Submitted 19 March 2017 by Thomas A. Crist, Ph.D, Course Director
Field school sexual harassment policy: https://www.utica.edu/policies/policies.cfm?id=145
Albania’s magnificent archaeological site at Butrint National Park is one of two primary locations for Utica College’s 14th annual Forensic Anthropology Field School course, which also includes five days in Bucharest, Romania and two days at Corfu, Greece. A truly unique international experience, ours is the only anthropology field school where participants live in three different countries and explore three fascinating UNESCO World Heritage Sites. No previous experience with human skeletal remains is required and participants are not required to enroll in the course to join the program. Undergraduates and graduate students may choose to enroll for six credits at the reduced tuition of $900.
Taught both at Butrint and at the Francisc I. Rainer Anthropology Institute in Bucharest, this program emphasizes practical techniques of forensic analyses from the field to the laboratory, bioarchaeology, and paleopathological diagnosis using a wide range of adult and immature human remains from numerous sites and collections. Our program faculty members encourage and guide student research during the trip with the goal of preparing participants to make presentations at professional conferences. See the range of previous student presentations at: www.utica.edu/academic/international/butrint/presentations.cfm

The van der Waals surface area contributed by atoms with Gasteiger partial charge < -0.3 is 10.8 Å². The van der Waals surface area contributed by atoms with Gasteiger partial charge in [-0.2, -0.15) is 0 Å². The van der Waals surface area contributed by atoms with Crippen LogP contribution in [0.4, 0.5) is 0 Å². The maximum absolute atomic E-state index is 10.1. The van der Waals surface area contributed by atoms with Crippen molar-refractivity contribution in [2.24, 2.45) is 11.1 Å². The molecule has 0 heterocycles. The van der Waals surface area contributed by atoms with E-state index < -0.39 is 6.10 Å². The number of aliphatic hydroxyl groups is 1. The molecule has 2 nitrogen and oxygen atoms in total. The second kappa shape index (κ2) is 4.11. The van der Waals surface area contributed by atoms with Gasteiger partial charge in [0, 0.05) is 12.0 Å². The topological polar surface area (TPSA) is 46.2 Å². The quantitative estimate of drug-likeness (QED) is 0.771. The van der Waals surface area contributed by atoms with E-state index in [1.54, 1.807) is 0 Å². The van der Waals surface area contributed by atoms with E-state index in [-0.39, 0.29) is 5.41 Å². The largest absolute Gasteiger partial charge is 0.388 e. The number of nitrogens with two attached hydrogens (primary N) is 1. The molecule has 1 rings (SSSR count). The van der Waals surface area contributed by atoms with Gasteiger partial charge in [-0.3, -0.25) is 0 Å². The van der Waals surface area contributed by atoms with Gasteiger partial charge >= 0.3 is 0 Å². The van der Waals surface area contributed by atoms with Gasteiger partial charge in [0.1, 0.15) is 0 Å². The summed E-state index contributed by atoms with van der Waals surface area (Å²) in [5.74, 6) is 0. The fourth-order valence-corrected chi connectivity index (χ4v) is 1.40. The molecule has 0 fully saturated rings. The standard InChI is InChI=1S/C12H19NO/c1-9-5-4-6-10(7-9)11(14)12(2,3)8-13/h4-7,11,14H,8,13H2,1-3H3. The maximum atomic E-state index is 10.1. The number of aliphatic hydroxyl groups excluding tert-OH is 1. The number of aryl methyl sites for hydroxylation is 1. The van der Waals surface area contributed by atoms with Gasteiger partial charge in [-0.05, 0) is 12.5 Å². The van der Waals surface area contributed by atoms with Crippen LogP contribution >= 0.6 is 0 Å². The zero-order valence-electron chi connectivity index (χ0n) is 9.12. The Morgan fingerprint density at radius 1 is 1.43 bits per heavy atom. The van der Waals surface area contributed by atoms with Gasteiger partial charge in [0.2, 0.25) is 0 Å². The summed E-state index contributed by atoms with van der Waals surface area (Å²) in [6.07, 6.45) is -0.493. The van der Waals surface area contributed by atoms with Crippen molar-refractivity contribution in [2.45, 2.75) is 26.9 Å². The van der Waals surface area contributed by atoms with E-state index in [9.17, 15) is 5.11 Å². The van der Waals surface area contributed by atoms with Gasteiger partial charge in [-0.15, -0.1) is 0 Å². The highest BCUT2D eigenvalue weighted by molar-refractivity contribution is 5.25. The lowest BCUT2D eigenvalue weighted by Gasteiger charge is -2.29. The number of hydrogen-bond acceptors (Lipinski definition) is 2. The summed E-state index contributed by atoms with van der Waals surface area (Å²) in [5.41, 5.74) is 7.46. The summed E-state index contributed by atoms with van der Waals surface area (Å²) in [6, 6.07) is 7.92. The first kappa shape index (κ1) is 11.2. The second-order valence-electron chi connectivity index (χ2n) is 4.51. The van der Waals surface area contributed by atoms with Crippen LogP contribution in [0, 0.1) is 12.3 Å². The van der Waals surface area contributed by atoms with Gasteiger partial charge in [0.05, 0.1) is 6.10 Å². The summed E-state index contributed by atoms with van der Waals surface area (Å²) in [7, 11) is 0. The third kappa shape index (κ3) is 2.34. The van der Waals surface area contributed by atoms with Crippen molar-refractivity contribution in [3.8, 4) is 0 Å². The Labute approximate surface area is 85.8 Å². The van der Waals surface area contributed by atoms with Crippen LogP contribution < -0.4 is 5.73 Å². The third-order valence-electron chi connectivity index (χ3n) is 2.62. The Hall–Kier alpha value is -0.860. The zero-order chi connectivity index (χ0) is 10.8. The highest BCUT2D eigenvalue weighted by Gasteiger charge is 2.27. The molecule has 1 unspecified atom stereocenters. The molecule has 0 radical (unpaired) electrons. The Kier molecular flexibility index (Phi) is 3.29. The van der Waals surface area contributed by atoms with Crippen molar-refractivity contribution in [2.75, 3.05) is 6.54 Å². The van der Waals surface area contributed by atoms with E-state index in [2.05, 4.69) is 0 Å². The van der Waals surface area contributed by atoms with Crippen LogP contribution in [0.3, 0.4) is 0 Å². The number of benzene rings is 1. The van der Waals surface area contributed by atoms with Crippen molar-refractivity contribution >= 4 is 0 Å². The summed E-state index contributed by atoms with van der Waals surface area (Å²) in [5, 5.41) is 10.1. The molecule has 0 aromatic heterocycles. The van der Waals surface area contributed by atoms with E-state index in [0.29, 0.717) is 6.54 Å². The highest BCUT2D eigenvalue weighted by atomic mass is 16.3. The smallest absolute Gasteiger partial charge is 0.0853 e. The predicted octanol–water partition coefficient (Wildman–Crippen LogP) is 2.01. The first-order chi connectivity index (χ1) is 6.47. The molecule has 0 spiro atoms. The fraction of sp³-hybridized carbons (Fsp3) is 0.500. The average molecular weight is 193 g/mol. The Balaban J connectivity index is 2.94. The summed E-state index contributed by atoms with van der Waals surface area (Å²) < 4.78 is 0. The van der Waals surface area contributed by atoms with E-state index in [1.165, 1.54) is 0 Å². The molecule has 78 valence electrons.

Unlike other field schools, the program fee includes virtually all of your meals during the entire trip and airfare between Greece and Romania. We stay only in full-service hotels located in the hearts of Tirana, Corfu, and Bucharest and at the main gate of Butrint. More than 150 students from over 65 US and international colleges and universities have participated in Utica College’s program since 2004, many of whom later returned to conduct their own graduate research.
Co-taught by a forensic anthropologist (Thomas A. Crist, Ph.D., FAAFS), a medical anthropologist (John H. Johnsen, Ph.D.), and a classical archaeologist (Michael D. Washburn, M.A.), course topics also include cross-cultural health and healing; Roman and Balkan history; mortuary archaeology; human anatomy, mass fatality incident planning; cultural resources management; and heritage tourism. Albanian archaeologists and the physical anthropologists at the Rainer Anthropology Institute join us to present specialized lectures, demonstrations, and site tours.
For more details and videos about the program, we invite you to visit our web page at www.utica.edu/butrint or contact Thomas A. Crist, Harold T. Clark Professor of Anthropology and Anatomy, at Tcrist@utica.edu/315-792-3390.
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